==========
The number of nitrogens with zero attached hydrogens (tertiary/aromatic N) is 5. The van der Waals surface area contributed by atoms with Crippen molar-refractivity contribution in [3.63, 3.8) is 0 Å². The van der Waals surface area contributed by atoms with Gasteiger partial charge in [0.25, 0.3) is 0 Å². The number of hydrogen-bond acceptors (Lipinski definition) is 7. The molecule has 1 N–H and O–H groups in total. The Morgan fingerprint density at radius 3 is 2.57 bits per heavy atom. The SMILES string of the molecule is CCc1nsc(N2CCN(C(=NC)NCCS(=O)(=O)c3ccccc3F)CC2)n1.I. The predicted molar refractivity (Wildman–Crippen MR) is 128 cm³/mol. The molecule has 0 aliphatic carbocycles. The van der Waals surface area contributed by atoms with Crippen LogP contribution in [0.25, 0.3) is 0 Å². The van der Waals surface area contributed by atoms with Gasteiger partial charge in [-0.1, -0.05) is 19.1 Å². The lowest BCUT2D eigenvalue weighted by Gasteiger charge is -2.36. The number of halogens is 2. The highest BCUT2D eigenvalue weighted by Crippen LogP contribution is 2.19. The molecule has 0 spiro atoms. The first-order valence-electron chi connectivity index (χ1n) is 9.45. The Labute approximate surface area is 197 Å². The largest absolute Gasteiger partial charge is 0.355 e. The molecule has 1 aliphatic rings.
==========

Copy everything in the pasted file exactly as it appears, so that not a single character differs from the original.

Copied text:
The number of nitrogens with zero attached hydrogens (tertiary/aromatic N) is 5. The van der Waals surface area contributed by atoms with Crippen molar-refractivity contribution in [3.63, 3.8) is 0 Å². The van der Waals surface area contributed by atoms with Gasteiger partial charge in [0.25, 0.3) is 0 Å². The number of hydrogen-bond acceptors (Lipinski definition) is 7. The molecule has 1 N–H and O–H groups in total. The Morgan fingerprint density at radius 3 is 2.57 bits per heavy atom. The SMILES string of the molecule is CCc1nsc(N2CCN(C(=NC)NCCS(=O)(=O)c3ccccc3F)CC2)n1.I. The predicted molar refractivity (Wildman–Crippen MR) is 128 cm³/mol. The molecule has 0 aliphatic carbocycles. The van der Waals surface area contributed by atoms with Crippen LogP contribution in [0.25, 0.3) is 0 Å². The van der Waals surface area contributed by atoms with Gasteiger partial charge in [-0.1, -0.05) is 19.1 Å². The lowest BCUT2D eigenvalue weighted by Gasteiger charge is -2.36. The number of halogens is 2. The highest BCUT2D eigenvalue weighted by Crippen LogP contribution is 2.19. The molecule has 0 spiro atoms. The first-order valence-electron chi connectivity index (χ1n) is 9.45. The Labute approximate surface area is 197 Å². The largest absolute Gasteiger partial charge is 0.355 e. The molecule has 1 aliphatic rings.